By Bonnie Schumann, the EWT’s Drylands Conservation Programme Senior Field Officer
It was with some trepidation that we commenced planting our nursery-grown Karoo plants on our large restoration site on Maanhaarspoort in March last year. The planting we undertook in 2014 on the first section of the rehab site was followed by one of the worst winters on record. In fact, several records were broken around South Africa that year in terms of the coldest temperatures measured. In addition it was a very dry, windy year. As a result our bossie (bushes) survival rate on the rehabilitation site was sad, to say the least. This is the nature of the Karoo – an arid system characterized by extreme temperatures – and thus as restoration practitioners, we go into battle with the elements with our fingers crossed, our fingers gloved, and our helmets on…and we make a plan! After all, the survival of the Critically Endangered Riverine Rabbit depends on connecting and restoring its habitat! We are thus conducting a number of trials on this site looking at ways to increase plant survival. We designed shade cloth structures to place around the plants to protect them from the sun and wind, and we are measuring their success relative to equal numbers of “control” plants that have no protection. We are also looking at survival following both a spring and an autumn planting.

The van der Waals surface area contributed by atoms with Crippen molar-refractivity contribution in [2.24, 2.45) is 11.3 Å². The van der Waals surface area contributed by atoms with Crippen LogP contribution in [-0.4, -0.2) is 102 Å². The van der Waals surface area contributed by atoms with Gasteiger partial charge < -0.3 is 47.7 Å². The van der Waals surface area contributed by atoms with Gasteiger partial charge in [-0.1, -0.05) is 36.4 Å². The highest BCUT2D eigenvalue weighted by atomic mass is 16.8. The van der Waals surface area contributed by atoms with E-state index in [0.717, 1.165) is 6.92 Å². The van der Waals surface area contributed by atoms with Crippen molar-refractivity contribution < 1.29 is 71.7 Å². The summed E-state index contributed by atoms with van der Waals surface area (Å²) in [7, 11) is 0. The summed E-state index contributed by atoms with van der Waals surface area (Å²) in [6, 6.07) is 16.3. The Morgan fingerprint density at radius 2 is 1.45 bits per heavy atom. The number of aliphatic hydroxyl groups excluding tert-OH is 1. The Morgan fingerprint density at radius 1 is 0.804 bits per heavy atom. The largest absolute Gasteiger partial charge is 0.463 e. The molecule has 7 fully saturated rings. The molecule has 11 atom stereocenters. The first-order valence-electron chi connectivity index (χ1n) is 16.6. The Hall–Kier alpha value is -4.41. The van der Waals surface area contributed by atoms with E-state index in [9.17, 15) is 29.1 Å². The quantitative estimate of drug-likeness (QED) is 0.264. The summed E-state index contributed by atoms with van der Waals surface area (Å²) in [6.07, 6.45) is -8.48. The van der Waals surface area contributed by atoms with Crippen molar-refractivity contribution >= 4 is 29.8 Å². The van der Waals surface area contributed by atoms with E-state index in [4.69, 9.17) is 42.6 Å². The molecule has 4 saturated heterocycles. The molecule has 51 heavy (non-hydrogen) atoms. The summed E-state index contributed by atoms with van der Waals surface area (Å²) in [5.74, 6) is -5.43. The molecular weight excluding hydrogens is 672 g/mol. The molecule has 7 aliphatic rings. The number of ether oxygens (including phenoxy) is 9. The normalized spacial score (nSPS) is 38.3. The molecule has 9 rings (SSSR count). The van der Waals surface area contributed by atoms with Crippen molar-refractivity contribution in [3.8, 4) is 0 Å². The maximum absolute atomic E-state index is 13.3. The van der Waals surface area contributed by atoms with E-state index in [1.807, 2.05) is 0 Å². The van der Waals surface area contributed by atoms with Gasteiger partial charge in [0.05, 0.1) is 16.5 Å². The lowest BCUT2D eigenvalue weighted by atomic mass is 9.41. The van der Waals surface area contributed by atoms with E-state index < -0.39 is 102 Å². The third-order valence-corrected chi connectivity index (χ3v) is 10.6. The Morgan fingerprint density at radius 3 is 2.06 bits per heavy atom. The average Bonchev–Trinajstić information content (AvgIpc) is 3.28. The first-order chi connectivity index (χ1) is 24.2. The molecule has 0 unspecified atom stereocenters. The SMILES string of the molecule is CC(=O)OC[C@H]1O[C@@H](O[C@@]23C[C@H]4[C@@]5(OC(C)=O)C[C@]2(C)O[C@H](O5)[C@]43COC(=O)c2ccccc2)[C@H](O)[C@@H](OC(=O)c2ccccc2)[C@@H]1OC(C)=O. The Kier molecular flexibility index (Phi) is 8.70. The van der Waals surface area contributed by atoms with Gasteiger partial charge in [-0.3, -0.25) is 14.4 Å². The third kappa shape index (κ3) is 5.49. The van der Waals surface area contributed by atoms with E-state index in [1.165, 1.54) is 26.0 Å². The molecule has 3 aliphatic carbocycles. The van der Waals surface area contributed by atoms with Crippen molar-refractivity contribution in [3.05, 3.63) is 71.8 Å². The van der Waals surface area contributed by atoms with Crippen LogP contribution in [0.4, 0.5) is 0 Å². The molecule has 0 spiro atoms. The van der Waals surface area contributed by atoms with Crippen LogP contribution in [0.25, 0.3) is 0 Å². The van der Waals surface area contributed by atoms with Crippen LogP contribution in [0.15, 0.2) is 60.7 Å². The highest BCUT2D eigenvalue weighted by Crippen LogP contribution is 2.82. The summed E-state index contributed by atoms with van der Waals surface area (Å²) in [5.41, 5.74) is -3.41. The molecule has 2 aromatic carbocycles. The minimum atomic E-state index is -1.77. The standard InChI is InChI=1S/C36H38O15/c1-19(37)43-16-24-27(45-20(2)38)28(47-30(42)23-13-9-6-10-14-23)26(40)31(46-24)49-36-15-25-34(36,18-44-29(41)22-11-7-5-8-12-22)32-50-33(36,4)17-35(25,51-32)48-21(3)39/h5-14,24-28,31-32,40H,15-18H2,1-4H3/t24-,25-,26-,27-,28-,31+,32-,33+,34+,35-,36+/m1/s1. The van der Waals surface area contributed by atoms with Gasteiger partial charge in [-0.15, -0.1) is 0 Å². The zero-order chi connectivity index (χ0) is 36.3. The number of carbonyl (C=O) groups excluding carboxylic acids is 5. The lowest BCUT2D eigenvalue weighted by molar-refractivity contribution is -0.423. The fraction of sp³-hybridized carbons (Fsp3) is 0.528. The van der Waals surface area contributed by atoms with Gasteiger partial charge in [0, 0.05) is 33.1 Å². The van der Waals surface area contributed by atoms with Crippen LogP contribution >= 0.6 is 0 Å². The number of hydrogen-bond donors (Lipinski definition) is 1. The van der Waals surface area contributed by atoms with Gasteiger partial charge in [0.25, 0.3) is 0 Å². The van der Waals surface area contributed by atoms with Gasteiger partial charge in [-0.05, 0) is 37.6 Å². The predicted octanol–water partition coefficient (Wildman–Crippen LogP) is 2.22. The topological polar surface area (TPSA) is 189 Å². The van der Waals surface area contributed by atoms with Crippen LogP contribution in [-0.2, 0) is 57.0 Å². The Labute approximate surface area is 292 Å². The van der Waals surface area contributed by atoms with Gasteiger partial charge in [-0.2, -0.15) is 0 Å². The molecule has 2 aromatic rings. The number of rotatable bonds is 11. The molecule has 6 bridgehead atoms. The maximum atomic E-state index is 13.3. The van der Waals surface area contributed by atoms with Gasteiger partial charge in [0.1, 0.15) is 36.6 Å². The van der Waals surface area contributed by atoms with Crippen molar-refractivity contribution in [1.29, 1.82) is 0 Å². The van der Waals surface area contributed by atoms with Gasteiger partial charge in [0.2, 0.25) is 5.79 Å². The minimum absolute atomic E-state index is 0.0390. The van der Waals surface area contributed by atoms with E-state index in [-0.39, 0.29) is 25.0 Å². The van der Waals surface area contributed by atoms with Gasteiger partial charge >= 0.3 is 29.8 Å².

In August we planted the second half of the 3000 plants propagated for this area, and will compare the “spring” plants’ survival over time to those planted in autumn. We also conducted a trial using tyres to protect the plants, tagging two species.
As it turned out, luck was in our favour as the 2015 winter was mild in comparison to the previous year, with a little well timed autumn and spring rain – reflected by the near 100% survival of the bossies planted in 2015. We tagged 690 plants represented by eight species in March 2015. On the 30th of September we went to check them and 99% of the 690 tagged plants were alive and flourishing. In addition, 83% of the draaibos and 64% of the skaapbos were flowering. Now we wait with baited breath to see what influence summer will ultimately have.
The work of the Endangered Wildlife Trust’s Drylands Conservation Programme is made possible by the generous support of Rand Merchant Bank, Altron, Powertech, Ford Wildlife Foundation, Lindt & Sprungli South Africa, Mohamed Bin Zayed Species Conservation Fund, the National Lottery Distribution Fund, Koos and Rona Rupert Opvoedkundige Trust, Cape Hunters and Game Conservation Association, Save Our Species, Table Mountain Fund, Zoological Society for Species and Populations, Elizabeth Wakeman Henderson Charitable Foundation.